Sellers can be waggish, and so when I asked him what he did right after the diagnosis, he explained: “I told my close friends and family, and then sent out a circular to everybody which says, ‘Hey, you know I’ve been diagnosed with cancer. Reasons to be cheerful: This has greatly simplified my retirement planning. Gets me out of jury duty. And there is a promise of improved parking access in D.C., which is like gold.”

This is Sellers. Jocular and playful. But around the time of his diagnosis, he made a weighty decision. This is what he wrote about in The New York Times, and it’s what I wanted to talk to him about. He wrote about how he wanted to spend the rest of his life. He said he wanted to spend time with his two grown children, but that he had no interest in hanging out on a beach or climbing some mountain. In the op-ed, he wrote, “As for me, I’ve no complaints. I’m very grateful for the experiences I’ve had on this planet.” He went on to talk about his time as an astronaut, and how beautiful and awe-inspiring he found the Earth from space. He wrote about the need for policy makers to catch up with the science, and then concluded this way: “From this God’s-eye-view, I saw how fragile and infinitely precious the Earth is. I’m hopeful for its future. And so I’m going to work tomorrow.”

It feels so plain, so straightforward. But he’s saying: I have very few days left in the world – and I know how I want to use them: Continue to lead and shape NASA’s climate work - and speak to as many people as I can, about what I know and about what I’ve seen. It’s like he’s launched into a sprint.

“I don’t have time to stalk this horse slowly over many years,” he told me. “I thought I better get what’s been on my mind for a while out there quickly and as clearly as I can.”

He’s adamant that little has changed in the way he conducts himself, but it’s clear that because of his failing health more people are listening. He’s been written about on The New Yorker website and has appeared on CNN with Fareed Zakaria. But I learned quickly that while he’s happy for the attention so he can get his message and ideas out, he has no patience with people who want to dwell on the personal drama of his health. Trust me, I tried. At one point I told him it must be hard maintaining his optimism, given his own situation. “No, not at all,” he replied emphatically, and then turned the question towards climate change, assuring me he’s optimistic “that the human race can fight its way out of this particular situation. We’ve done it before so many times. When we’re in a fix, we’ve found a way out.” It’s simple for him. He’s been to space. So, he knows what humans are capable of, and is convinced that with the same kind of single-mindedness and inventiveness we can find a way to slow down the warming of the globe.

Sometimes his optimism can feel more like wishful thinking. In his op-ed, he declared that last year was the death of denial. I pointed out to him that one presidential candidate has called climate change a hoax. And shortly after Sellers’ op-ed appeared, the conservative Breitbart news site ran an article sarcastically headlined: NASA Chief: Global Warming is Real Because I Have Cancer. He seems unfazed by such attacks. He just keeps moving forward.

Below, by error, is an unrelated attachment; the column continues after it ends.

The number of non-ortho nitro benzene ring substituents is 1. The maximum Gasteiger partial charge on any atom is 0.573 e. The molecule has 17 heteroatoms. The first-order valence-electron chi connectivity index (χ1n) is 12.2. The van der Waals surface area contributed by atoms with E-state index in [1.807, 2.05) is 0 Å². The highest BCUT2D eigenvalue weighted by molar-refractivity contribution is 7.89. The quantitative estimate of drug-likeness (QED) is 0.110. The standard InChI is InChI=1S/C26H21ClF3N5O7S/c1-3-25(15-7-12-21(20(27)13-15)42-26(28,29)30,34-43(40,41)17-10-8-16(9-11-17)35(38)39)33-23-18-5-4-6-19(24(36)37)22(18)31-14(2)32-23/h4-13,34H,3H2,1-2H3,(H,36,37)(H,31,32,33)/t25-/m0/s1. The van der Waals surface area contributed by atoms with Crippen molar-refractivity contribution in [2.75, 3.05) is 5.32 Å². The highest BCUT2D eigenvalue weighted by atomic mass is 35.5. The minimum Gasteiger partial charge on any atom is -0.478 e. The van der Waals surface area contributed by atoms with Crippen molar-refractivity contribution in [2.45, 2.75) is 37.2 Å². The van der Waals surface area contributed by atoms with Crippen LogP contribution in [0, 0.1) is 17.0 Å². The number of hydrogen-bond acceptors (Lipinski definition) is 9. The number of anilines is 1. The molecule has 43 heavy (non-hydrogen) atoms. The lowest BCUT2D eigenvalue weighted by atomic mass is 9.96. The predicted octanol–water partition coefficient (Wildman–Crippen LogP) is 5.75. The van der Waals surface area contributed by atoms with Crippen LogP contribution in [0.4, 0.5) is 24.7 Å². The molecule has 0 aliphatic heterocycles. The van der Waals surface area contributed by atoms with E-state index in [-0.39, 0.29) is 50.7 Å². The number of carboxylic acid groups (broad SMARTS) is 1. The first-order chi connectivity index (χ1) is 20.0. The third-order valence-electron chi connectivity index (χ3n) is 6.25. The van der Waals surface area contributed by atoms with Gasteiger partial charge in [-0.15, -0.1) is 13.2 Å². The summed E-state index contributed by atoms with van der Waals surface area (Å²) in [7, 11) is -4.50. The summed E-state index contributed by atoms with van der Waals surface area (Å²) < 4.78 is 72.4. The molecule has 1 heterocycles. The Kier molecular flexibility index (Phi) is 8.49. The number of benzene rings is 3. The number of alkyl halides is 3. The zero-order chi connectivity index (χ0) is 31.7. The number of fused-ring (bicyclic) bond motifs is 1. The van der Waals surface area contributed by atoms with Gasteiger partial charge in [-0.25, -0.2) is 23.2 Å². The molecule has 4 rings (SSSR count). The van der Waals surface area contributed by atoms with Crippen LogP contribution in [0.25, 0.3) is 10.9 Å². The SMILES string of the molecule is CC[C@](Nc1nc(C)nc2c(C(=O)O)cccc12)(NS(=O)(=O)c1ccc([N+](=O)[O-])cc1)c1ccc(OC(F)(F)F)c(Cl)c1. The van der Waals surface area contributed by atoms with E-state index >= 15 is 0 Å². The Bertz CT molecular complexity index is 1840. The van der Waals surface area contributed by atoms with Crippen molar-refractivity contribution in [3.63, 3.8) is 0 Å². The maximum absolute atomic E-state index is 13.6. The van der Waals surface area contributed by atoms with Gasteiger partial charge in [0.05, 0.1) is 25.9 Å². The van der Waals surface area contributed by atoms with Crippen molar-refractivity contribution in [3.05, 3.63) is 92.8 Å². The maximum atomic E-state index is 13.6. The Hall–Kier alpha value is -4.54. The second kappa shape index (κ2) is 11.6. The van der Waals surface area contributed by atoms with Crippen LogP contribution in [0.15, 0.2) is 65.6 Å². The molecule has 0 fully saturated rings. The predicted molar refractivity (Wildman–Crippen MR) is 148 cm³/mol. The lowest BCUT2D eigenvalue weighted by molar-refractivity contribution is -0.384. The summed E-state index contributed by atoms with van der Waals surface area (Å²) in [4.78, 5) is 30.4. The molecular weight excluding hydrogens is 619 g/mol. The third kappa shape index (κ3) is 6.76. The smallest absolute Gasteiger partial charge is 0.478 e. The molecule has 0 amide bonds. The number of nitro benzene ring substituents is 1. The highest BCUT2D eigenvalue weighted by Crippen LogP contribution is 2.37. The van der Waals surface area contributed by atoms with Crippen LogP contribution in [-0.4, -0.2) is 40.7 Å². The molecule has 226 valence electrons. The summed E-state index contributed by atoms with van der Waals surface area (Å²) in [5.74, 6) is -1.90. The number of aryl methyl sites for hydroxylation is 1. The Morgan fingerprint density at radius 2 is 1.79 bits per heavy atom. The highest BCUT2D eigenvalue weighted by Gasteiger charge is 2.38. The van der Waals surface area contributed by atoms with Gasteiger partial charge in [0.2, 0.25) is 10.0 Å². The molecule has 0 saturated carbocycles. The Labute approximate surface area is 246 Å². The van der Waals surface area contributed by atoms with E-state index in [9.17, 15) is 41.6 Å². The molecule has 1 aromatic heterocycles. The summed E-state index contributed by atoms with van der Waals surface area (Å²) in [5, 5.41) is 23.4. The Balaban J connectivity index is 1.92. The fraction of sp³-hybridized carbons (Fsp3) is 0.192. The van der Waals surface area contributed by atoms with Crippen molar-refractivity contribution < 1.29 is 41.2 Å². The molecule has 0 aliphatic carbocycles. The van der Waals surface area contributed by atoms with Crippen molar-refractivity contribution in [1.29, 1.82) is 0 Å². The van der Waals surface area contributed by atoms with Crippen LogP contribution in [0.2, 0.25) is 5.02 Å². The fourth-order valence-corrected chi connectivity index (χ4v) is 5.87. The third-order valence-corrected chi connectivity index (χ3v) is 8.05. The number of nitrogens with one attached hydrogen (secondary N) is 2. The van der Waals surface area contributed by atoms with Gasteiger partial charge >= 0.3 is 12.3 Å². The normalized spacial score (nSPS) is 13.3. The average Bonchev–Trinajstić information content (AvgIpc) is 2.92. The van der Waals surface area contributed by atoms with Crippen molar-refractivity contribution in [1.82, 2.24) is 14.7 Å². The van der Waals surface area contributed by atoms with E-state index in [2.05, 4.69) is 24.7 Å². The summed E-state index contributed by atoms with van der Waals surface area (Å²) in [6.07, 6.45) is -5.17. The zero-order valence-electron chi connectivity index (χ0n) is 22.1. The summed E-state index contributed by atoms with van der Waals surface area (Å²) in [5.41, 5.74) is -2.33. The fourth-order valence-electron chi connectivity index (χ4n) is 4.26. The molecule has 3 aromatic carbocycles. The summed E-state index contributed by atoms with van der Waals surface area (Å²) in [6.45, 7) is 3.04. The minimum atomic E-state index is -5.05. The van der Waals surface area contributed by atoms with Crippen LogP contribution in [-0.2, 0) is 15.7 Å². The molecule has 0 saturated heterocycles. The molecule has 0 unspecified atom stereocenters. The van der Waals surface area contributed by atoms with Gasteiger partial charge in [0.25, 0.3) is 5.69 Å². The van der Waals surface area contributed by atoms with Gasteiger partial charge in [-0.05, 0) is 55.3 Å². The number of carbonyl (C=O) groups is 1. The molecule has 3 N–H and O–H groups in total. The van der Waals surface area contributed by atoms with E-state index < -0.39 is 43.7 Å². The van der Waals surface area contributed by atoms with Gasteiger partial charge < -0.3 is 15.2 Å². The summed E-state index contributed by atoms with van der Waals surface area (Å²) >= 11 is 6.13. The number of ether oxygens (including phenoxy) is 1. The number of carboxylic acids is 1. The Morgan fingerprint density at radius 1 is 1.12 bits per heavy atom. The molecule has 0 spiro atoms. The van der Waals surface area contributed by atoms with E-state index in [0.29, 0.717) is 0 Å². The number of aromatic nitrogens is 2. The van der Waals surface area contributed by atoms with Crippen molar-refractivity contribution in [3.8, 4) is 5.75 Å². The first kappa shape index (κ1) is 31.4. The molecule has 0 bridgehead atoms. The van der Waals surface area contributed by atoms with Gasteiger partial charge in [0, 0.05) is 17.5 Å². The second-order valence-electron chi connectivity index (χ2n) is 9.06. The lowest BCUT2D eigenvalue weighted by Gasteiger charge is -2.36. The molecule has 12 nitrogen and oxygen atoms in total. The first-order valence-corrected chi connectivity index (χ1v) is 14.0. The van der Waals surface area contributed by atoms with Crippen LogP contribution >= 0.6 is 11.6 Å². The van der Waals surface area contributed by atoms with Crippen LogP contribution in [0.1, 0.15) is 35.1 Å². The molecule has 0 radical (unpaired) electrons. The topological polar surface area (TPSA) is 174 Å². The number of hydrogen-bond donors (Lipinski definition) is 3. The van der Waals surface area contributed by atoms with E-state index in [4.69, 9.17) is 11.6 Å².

This past spring, in between chemotherapy treatments, Sellers chose to visit Greenland -- just the kind of thing you’d find on a climate scientist’s bucket list. Greenland, which is the only place with more ice than Antarctica, is the canary in the coal mine for global climate change. It’s warming more than twice as fast as the rest of the world. Sellers had never been there and he simply wanted to see it firsthand. While there, he hitched a ride aboard a C130 flown by the Royal Danish Air Force, and he got invited to sit in the cockpit. The windows went down to the floor so he had a panoramic view. When he talks about what he saw, it’s like the first time in space when he saw the thinness of the atmosphere. Something he knew intellectually became visceral.

“As the clouds cleared,” he recounted, “we came out of a clear patch, and I could see this huge ice massif, and then these immense rivers of ice, these glaciers, slowly flowing out from them.”

“I understood the numbers, I’ve seen the satellite data, I’ve seen the graphs, but when you actually see the glaciers themselves and how massive they are and the volume of discharge, clearly Greenland is losing ice at a massive rate.”

“It really grounds you in reality as to what’s going on.”

There’s an irony, I suppose, in Sellers’ situation. He announces he’s dying but he doesn’t want to talk about himself. He’s used his illness to get people’s attention so he can talk about what he’s seen from space or from flying over Greenland, so that he can underscore the urgency around global warming. It’s that important to him.

I came away from my time with him thinking: It’s kind of remarkable to see someone who can’t forestall his own mortality straining so hard to forestall the mortality of the planet.

When Sellers returned from Greenland, he missed a day for a medical procedure and we had to move our interview back a day. When we spoke, I asked how his health was. “Bumpy,” he replied. And then he moved on.

It’s tough, too, on those around him. When I walked the halls of Goddard, colleagues – when they heard I was working on a story about Sellers – would choke up. One of them described him as “larger than life.” Another as “transformational.” To a person, they seemed galvanized by his resolve. But honestly, most of them seemed just happy that they have him around for a while.